Wednesday September 6, 11 am
Room 2105 Physical Sciences Building, Flinders University
Graphene has been hailed as a wonder material since its impressive set of properties was unveiled by A.Geim and K.Novoselov, Physics Nobel Prize winners in 2010. Its specific atomic –thin sp2 carbon structure grants exceptional electrical and thermal conduction properties, outstanding electronic mobilities, optical and plasmonic properties, as well as an excellent mechanical resilience. It holds the ultimate promise of miniaturization and energy –efficiency for micro- and nanoelectronics. So, what is holding us up from producing a microelectronic chip or portable display device using graphene?
The answer is the slow progress along the winding but very necessary road of industrial research and development. Typically 10 to 20 years intensive R&D work are needed for transforming a fundamentally new concept or material into a usable product, during which Academic and Industrial researchers need to work in close collaboration.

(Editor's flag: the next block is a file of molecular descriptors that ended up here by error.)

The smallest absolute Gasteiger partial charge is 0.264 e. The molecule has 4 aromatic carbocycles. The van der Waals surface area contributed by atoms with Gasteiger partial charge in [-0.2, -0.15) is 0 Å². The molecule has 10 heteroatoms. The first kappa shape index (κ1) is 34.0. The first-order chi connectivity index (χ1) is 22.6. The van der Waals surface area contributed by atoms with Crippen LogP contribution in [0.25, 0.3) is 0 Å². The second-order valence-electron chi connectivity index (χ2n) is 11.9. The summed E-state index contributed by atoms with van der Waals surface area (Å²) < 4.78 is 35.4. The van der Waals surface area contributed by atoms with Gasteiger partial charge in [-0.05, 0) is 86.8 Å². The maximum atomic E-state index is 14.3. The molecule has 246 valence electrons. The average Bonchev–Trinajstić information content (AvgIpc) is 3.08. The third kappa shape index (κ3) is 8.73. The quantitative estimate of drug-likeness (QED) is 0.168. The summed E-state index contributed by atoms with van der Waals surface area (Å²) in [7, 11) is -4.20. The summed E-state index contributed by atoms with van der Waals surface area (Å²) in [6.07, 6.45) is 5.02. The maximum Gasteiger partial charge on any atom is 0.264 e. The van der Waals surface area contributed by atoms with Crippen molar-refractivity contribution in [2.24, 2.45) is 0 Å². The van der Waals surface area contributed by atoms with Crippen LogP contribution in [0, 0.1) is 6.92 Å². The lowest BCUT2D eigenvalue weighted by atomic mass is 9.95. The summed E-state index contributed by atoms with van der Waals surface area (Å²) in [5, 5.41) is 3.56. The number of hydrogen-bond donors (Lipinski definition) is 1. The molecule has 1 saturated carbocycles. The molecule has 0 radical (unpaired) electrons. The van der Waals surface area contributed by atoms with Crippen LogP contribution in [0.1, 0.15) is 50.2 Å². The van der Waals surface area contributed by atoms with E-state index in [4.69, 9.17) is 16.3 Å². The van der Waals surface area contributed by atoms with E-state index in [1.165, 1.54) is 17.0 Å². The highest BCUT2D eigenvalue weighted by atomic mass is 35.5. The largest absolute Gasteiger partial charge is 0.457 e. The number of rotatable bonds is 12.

Through her own example of how her research group was able to realize graphene on silicon, Prof. Iacopi will illustrate the stringent requirements in order to realize this promise, her research group have pioneered an avenue to fill this fundamental gap. As no novel methodologies come without complexities, she will review the associated challenges and the broad perspectives. Most importantly she will review the long road and the stringent requirements for a novel technology to be uptaken in semiconductor industrial processes.
Professor Francesca Iacopi is the Australian Institute of Physics’ Undergraduate Physics Lecturer for 2017. She has 20 years’ experience in semiconductor research and development across Industry and Academia. She is Professor of Electronics in the Faculty of Engineering and IT, University of Technology Sydney. Throughout her research career she has authored over 120 peer-reviewed publications and holds 8 granted patents. She achieved international reputation for her contributions to the ITRS roadmap of materials and processes for advanced technologies across the area of devices, interconnects and packaging. In particular, her seminal work on low-k dielectrics for interconnects over the 1999-2009 decade has guided the industrial uptake and implementation of porous dielectrics into current semiconductor chips. More recently, her invention of a process to obtain graphene directly patterned on silicon substrates led her to a Global Innovation Award in Washington DC, May 2014.